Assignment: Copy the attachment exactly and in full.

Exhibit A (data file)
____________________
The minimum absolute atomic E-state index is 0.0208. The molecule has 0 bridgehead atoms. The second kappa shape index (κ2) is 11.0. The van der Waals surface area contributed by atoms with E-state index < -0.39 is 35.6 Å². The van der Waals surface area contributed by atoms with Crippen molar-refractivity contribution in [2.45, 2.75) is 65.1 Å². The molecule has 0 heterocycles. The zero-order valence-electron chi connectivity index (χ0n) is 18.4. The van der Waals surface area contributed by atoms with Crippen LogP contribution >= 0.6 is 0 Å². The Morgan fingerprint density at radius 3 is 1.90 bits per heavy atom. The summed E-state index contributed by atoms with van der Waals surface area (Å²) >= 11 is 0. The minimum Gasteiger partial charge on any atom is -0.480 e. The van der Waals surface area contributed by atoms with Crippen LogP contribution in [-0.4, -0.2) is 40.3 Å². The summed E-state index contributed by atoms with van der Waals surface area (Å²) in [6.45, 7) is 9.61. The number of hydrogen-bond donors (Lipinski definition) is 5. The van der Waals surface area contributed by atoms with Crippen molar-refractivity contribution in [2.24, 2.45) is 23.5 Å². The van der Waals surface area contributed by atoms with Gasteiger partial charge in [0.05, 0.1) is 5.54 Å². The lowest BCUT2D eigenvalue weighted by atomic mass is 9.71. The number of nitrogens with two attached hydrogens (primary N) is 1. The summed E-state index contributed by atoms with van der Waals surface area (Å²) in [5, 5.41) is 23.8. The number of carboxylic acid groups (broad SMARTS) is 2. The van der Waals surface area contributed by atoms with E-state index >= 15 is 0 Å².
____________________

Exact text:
The minimum absolute atomic E-state index is 0.0208. The molecule has 0 bridgehead atoms. The second kappa shape index (κ2) is 11.0. The van der Waals surface area contributed by atoms with E-state index < -0.39 is 35.6 Å². The van der Waals surface area contributed by atoms with Crippen molar-refractivity contribution in [2.45, 2.75) is 65.1 Å². The molecule has 0 heterocycles. The zero-order valence-electron chi connectivity index (χ0n) is 18.4. The van der Waals surface area contributed by atoms with Crippen LogP contribution >= 0.6 is 0 Å². The Morgan fingerprint density at radius 3 is 1.90 bits per heavy atom. The summed E-state index contributed by atoms with van der Waals surface area (Å²) >= 11 is 0. The minimum Gasteiger partial charge on any atom is -0.480 e. The van der Waals surface area contributed by atoms with Crippen LogP contribution in [-0.4, -0.2) is 40.3 Å². The summed E-state index contributed by atoms with van der Waals surface area (Å²) in [6.45, 7) is 9.61. The number of hydrogen-bond donors (Lipinski definition) is 5. The van der Waals surface area contributed by atoms with Crippen molar-refractivity contribution in [2.24, 2.45) is 23.5 Å². The van der Waals surface area contributed by atoms with Gasteiger partial charge in [0.05, 0.1) is 5.54 Å². The lowest BCUT2D eigenvalue weighted by atomic mass is 9.71. The number of nitrogens with two attached hydrogens (primary N) is 1. The summed E-state index contributed by atoms with van der Waals surface area (Å²) in [5, 5.41) is 23.8. The number of carboxylic acid groups (broad SMARTS) is 2. The van der Waals surface area contributed by atoms with E-state index >= 15 is 0 Å².